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Tripawd Tuesday: Meet Gabriel the Three-Legged Pyrenees

It’s been too long since we shared a Tripawd Tuesday pupdate! But you’ll see that the story of Gabriel the three-legged Pyrenees Tripawd is worth the wait! Here’s his inspawrational pupdate after amputation surgery, as told by his mom, Caroline.


We met Caroline and Gabriel shortly before his amputation surgery. She is a solo dog parent, and called the Tripawds Helpline distraught about what to expect for a giant breed Tripawd recovery. Caroline had a hard time seeing the light at the end of the tunnel but Team Tripawds came through, including Thurston’s mom, who generously supported Caroline via email. We gave emotional support and hoped for the best. A few weeks later, these are the notes we received. 

Meet Gabriel the Three-Legged Pyrenees Tripawd 

“I wanted to send you some pictures of Gabriel to let you know that he is doing very well adjusting to three legs! He is absolutely, without a doubt, my HERO!!!!

I know it’s hard for him because he’s so big and he wasn’t in good shape before the amputation because of the tumor and his lack of exercise for so long….but we’re building up his strength and stamina…little by little…and he is such a trooper!


He loves going to the beach…He doesn’t run around a lot but when he wants to (i.e. if there is another dog he wants to greet!), he is VERY fast! He is such a brave, brave, courageous boy…I only hope and pray that he continues to get stronger every day. It’s definitely a “new normal” for both of us!!

Yes a Giant Breed Tripawd Dog Can Be Happy After Amputation!


Don’t let ANY vet (or anyone else, for that matter) say that a big dog can’t have his leg amputated because he (and all the videos of the other big dogs) show us that it CAN be done!”

Read All Tripawd Tuesday Stories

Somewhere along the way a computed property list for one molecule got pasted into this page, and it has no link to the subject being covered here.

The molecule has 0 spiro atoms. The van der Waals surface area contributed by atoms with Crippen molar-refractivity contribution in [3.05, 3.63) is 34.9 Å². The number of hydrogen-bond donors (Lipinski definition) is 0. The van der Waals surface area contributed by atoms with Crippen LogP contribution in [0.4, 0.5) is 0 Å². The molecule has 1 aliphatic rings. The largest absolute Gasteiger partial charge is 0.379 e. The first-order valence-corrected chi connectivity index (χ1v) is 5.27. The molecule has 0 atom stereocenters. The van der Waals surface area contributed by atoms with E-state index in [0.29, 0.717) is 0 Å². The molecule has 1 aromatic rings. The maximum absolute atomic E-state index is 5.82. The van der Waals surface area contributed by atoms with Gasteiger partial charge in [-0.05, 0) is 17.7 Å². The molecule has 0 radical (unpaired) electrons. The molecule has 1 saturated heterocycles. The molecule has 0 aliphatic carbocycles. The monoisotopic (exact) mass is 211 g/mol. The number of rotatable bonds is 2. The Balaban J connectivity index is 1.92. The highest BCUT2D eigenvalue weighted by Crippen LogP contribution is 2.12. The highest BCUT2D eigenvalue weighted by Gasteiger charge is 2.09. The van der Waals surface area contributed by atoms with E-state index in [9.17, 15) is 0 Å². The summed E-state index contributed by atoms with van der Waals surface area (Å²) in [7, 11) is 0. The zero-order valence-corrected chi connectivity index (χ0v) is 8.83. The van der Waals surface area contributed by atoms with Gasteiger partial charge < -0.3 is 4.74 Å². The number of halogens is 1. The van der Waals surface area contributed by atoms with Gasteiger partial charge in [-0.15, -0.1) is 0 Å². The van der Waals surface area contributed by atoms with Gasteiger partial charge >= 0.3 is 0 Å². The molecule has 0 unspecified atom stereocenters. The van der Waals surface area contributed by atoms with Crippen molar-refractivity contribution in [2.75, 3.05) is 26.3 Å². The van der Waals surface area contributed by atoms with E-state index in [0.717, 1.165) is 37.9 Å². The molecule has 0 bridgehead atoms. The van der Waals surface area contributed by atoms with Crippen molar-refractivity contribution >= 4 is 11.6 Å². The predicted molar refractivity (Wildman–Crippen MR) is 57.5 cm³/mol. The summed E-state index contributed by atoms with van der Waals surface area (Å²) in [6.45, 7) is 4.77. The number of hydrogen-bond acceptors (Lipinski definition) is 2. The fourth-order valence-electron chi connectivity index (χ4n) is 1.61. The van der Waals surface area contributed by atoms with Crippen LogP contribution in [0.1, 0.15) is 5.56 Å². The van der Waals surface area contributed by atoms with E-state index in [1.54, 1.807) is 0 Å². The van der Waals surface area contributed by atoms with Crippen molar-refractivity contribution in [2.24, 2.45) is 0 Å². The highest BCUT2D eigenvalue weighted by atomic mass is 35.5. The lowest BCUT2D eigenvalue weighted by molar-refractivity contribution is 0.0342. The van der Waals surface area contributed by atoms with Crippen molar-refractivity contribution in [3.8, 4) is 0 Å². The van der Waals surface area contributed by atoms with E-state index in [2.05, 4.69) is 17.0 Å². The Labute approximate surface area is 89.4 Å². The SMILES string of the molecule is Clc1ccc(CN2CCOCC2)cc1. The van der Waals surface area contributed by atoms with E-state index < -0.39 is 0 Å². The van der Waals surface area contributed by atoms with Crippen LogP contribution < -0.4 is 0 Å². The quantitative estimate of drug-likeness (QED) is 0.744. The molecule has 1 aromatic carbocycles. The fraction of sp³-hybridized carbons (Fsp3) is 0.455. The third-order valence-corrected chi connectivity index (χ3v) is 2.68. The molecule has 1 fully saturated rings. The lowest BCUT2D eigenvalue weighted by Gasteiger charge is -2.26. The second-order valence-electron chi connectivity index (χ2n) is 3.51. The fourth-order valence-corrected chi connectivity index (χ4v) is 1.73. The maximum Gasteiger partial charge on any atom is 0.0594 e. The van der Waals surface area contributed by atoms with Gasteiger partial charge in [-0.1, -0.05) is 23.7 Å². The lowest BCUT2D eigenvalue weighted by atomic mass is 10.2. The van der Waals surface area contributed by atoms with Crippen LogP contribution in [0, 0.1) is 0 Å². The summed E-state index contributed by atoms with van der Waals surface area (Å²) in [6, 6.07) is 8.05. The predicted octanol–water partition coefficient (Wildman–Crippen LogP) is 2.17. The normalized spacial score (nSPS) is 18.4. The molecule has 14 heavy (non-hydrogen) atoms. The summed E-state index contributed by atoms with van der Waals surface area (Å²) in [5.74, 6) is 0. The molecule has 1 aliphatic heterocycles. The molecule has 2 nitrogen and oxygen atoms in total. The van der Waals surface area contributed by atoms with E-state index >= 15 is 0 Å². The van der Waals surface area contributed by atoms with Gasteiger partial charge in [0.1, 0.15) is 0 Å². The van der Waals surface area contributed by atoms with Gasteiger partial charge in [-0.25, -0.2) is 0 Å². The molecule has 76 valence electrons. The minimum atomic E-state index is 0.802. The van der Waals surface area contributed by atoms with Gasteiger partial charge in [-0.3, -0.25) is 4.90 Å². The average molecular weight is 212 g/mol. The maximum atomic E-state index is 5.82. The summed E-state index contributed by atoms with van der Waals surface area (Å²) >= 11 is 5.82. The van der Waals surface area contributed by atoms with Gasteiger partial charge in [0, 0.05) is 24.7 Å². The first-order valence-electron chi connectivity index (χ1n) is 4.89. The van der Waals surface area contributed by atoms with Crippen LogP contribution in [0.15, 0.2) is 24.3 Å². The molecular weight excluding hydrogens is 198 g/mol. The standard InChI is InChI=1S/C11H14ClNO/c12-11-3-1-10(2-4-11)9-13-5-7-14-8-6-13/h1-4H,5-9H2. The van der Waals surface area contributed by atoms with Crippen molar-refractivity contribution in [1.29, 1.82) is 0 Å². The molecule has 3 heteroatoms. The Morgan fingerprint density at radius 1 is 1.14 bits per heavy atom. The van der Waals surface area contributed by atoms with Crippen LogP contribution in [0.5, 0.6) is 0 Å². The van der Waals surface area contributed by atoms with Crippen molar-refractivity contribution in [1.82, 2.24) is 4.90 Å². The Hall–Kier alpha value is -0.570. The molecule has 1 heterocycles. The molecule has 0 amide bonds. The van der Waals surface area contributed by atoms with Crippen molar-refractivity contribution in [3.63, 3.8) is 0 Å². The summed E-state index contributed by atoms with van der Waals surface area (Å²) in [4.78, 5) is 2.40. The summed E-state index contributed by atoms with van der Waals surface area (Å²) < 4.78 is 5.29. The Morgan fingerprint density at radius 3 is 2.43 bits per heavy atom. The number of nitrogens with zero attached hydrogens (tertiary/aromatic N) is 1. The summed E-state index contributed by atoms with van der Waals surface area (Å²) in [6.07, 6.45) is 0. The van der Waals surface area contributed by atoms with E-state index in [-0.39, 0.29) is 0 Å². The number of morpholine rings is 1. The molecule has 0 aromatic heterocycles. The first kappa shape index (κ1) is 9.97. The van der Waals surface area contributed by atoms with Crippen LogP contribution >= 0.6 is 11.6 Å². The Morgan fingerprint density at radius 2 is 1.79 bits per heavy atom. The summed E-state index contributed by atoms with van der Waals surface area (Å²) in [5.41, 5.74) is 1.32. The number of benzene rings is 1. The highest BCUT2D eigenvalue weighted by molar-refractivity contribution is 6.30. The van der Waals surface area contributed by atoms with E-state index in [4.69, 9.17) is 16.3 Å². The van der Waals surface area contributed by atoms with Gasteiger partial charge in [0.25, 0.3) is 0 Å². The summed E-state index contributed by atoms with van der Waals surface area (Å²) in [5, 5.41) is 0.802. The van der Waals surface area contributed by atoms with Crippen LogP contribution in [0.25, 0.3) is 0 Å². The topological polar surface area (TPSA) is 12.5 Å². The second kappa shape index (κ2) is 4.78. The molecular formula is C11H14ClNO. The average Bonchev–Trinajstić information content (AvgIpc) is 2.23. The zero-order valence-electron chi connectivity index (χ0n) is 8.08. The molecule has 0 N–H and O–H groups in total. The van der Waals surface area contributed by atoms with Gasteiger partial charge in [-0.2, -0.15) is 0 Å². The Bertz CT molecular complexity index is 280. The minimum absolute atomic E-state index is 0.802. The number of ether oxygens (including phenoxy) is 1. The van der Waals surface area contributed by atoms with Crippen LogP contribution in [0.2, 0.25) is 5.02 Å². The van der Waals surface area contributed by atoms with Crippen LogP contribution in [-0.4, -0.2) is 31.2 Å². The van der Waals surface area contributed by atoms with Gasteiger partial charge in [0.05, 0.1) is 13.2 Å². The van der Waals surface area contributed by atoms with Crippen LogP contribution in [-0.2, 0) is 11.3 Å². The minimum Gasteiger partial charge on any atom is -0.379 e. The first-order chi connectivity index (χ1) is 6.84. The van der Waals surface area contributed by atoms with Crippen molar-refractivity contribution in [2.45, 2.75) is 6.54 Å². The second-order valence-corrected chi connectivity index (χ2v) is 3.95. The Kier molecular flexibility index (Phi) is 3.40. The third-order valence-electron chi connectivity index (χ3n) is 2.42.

Meet More Giant Breed Tripawd Dogs

Your Pet Can Star in Tripawd Tuesday

Each Tuesday, Tripawd dogs, cats and other critters from around the world can enter for a chance to be “Tripawd of the Week.” Just share your Tripawd’s story and you’re entered to win! On every Tuesday of the week, tell us about your three-legged hero. Just follow these easy steps:

  1. In a short paragraph or two (or longer if you’d like!), describe your three-legged hero’s story.
  2. Include photos or links to videos already uploaded to YouTube.
  3. Include a link to your Tripawds Forum topic and/or Tripawds blog, social media handles, etc.
  4. Email your story and photos to us.

All entries must be received by Saturday at 11:59 pm. One Tripawd story will be selected at random to be featured the following Tuesday.

Is your pet a Tripawd Hero?

Sharing is Caring!

7 thoughts on “Tripawd Tuesday: Meet Gabriel the Three-Legged Pyrenees”

  1. Hello everyone! We have a 9 year old Tripod Great Pyrenees gal who we rescued from a sheep farmer that was closing shop. She had to go with the last of the flock and so we happily took her in to let her finally retire. At the age of three, she was hit by a car and they had her leg removed. They completely removed the whole leg, just leaving the shoulder. She gets along pretty well, but as she is getting older, I see her really struggling to get around. Today I found a prosthetic dog leg which got me thinking maybe I can modify it by having a body cast made of her to get one fabricated. Is this an option? I would love to know who I could call or maybe some DIY versions I can try. She is missing her front left leg. Any thoughts welcome!

    • Please do not “modify” any existing prosthetic device you may have found. For best results consult with a certified canine rehab therapist for proper evaluation, treatment recommendations and an exercise program designed to specifically address your dog’s needs. They can provide proper measurement and fitting IF a prosthetic is recommended. Visit a CCRT or CCRP and the Tripawds Foundation can pay for your first visit! Start here.

      The most successful adaptation to prosthetics requires at least one, preferably two, remaining articulating joints.

      See our many previous posts and vet expert interviews to learn all about prosthetics for dogs.

  2. O you beautiful big boy! O you beautiful brave mom! How lucky you both are to have each other. Doctors have their place – diagnosis, treatment, meds, surgery – but unfortunately for us and for our animal companions, what is in short supply in the medical profession is HOPE. Hope is the glue that keeps us together in these hardest of times! I urge all families tosearch for doctors that offer you hope. Head right back out that door if they tell you “nothing can be done”. Congratulations, Caroline and Gabriel, you kept your hopeful hearts!


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